Missouri tornado: Joplin storm kills dozens
At least 89 people have been killed and hundreds injured after a tornado tore through the city of Joplin in the US state of Missouri, officials have said.
Joplin official Mark Rohr said the storm cut a path six miles (10km) long. Homes and businesses were flattened and a damaged hospital had to be evacuated.
Power lines are down and telephone connections are largely cut off.
The Governor of Missouri, Jay Nixon, has declared a state of emergency and warned that more storms are on the way.
Cities in three other Midwestern states have also been badly affected. At least one person was killed in Minneapolis, Minnesota.
Last month, tornadoes and storms killed at least 350 people in Alabama and six other southern states.
Jeff Lehr, a reporter for the Joplin Globe newspaper, said he was upstairs in his home when the storm hit the city of about 50,000 at about 1730 (2230 GMT) on Sunday but was able to make his way to his basement.
"There was a loud huffing noise, my windows started popping. I had to get downstairs, glass was flying. I opened a closet and pulled myself into it," he told the Associated Press.
"Then you could hear everything go. It tore the roof off my house, everybody's house. I came outside and there was nothing left."
Another resident, Tom Rogers, said his house had been destroyed.
"It's just gone. We heard the tornado sirens for the second time. All of a sudden, everything came crashing down on us. We pulled our heads up and there was nothing. It was gone," he told the Joplin Globe.
Much of the city's south side is reported to have been levelled, with churches, schools, businesses and homes reduced to rubble. Power and telephone lines across the city were also downed, and many vehicles overturned.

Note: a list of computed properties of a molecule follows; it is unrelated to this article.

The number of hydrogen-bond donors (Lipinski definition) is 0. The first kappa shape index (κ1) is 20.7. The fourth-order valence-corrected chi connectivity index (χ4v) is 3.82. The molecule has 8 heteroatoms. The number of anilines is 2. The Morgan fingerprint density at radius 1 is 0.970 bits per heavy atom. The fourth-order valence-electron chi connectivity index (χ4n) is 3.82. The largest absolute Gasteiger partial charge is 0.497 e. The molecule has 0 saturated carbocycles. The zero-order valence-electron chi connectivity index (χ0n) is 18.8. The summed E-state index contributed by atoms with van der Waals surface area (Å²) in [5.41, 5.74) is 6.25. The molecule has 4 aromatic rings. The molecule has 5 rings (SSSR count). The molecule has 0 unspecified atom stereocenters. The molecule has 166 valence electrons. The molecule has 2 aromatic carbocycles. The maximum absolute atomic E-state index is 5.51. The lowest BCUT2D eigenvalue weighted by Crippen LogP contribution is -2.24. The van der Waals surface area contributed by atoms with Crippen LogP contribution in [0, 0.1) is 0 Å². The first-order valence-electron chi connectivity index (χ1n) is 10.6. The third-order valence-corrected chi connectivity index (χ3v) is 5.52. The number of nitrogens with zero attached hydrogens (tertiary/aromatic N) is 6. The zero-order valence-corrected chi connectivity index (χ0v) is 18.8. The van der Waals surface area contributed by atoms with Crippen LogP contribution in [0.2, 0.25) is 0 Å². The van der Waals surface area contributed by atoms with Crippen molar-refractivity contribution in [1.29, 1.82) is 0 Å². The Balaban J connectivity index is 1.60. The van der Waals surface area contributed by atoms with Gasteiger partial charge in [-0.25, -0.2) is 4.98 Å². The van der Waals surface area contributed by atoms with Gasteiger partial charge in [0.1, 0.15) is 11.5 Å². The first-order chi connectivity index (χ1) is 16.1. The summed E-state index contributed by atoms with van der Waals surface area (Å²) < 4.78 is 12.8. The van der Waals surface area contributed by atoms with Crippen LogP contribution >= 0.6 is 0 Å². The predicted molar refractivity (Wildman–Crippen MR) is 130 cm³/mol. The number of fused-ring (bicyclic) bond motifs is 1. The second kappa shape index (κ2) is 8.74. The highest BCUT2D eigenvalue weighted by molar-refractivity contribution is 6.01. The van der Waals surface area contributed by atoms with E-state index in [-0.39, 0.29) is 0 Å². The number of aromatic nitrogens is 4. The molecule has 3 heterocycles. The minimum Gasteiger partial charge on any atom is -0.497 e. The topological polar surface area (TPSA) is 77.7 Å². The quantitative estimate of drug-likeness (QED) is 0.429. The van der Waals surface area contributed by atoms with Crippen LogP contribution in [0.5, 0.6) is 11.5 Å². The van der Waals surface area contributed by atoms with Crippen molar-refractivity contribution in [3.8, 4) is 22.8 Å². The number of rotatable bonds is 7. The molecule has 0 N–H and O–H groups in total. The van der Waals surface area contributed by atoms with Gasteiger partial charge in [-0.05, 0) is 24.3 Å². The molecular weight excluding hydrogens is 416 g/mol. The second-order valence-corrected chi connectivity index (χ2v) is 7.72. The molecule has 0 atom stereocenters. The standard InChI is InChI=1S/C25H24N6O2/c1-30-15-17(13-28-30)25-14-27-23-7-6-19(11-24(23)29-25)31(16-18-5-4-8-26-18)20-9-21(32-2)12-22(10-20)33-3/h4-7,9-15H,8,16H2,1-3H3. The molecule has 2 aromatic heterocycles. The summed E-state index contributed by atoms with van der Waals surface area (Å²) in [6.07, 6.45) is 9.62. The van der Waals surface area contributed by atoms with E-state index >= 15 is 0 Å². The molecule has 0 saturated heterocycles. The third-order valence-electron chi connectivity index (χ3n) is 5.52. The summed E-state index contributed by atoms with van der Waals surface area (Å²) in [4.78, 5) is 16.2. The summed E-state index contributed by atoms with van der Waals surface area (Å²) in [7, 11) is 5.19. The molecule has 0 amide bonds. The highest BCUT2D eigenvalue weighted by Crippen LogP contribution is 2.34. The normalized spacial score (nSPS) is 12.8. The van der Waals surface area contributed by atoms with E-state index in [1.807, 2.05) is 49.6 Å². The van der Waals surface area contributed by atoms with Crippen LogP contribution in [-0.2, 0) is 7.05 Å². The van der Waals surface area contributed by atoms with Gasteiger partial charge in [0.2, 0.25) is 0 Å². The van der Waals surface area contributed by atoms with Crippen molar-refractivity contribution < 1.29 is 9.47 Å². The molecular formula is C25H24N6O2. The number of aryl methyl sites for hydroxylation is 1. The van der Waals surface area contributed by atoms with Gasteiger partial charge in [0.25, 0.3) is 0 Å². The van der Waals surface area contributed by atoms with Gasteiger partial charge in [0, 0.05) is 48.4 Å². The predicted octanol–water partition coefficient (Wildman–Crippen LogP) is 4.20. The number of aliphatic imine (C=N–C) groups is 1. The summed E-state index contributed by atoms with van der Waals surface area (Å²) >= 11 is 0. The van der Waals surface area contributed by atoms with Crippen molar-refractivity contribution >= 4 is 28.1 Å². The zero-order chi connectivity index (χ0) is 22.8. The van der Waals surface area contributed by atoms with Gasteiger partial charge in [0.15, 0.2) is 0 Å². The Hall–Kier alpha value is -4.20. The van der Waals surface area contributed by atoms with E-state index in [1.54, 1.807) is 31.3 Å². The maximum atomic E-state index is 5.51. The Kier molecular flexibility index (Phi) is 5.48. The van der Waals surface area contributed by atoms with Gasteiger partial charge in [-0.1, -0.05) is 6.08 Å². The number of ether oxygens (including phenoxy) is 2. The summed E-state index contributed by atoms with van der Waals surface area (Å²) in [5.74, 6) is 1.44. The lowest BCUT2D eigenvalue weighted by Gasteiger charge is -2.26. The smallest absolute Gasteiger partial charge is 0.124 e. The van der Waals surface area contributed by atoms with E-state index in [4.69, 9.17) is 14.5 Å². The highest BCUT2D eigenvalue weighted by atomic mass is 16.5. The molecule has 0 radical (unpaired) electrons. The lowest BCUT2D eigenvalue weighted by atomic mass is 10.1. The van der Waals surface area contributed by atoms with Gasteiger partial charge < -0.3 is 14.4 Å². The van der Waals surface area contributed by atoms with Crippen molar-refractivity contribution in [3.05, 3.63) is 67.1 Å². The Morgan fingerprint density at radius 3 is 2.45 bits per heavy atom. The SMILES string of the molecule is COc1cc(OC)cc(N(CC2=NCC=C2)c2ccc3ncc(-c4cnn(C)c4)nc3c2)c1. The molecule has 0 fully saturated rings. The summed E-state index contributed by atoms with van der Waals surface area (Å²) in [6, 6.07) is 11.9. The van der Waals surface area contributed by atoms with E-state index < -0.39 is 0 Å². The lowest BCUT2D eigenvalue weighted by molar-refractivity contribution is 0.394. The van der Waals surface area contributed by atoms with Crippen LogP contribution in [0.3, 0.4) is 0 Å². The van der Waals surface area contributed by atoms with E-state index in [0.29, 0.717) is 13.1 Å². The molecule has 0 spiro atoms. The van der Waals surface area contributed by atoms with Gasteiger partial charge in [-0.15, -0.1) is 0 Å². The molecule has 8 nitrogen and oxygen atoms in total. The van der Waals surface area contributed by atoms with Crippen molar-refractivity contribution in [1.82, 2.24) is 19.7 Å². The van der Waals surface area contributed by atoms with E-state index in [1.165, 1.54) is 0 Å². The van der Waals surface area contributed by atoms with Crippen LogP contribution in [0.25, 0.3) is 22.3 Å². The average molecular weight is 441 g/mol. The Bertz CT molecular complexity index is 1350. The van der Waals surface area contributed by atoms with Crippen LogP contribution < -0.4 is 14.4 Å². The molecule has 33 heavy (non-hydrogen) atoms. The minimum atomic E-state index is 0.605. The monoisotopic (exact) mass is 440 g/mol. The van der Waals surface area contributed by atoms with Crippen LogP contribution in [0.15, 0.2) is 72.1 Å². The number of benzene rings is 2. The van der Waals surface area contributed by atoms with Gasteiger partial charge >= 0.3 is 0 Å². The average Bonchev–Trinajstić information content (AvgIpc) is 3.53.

Nearly 100 patients at the St John Regional Medical Center in Joplin were having to be evacuated from after the hospital took a direct hit.
A resident living 45 miles (70km) away said debris from the hospital had landed in his yard, including medical supplies and X-rays.
At a pre-dawn news conference on Monday outside the St John Regional Medical Center, Mr Rohr announced that the number of confirmed dead was 89.
He said the tornado had cut a path nearly six miles long and more than half a mile (800m) wide through the city centre, and that tornado sirens had given residents about a 20-minute warning.
Fire chief Mitch Randles said the tornado "cut the city in half" and estimated that 25 to 30% was damaged.
A door-to-door search of the damaged area will begin later on Monday morning, but progress will be slow because of the danger of downed power lines and gas leaks, which caused fires around the city overnight.
"We will recover and come back stronger than we are today," Mr Rohr said.
Earlier, the Red Cross opened a shelter at Missouri Southern State University in Joplin for victims, spokeswoman Joanne Muir told the BBC.
It had also sent an emergency response vehicle with some supplies such as blankets, cots, water and food to the area, she said.
US President Barack Obama - on his way to the Republic of Ireland - sent his condolences to those affected.
"Michelle and I send our deepest condolences to the families of all those who lost their lives in the tornadoes and severe weather that struck Joplin, Missouri, as well as communities across the Midwest today," the president said in a statement.
"We commend the heroic efforts by those who have responded and who are working to help their friends and neighbours at this very difficult time."
Governor Nixon said storms had caused extensive damage across Missouri.
"They continue to pose significant risk to lives and property," he said in a statement.
"As a state, we are deploying every agency and resource available to keep Missouri families safe, search for the missing, provide emergency medical care, and begin to recover." he added.
He warned that the storms were not finished.
"I urge Missourians to keep a close eye on the latest weather information and to follow the instructions and warnings of emergency personnel as these deadly storms continue to move through our state," he said.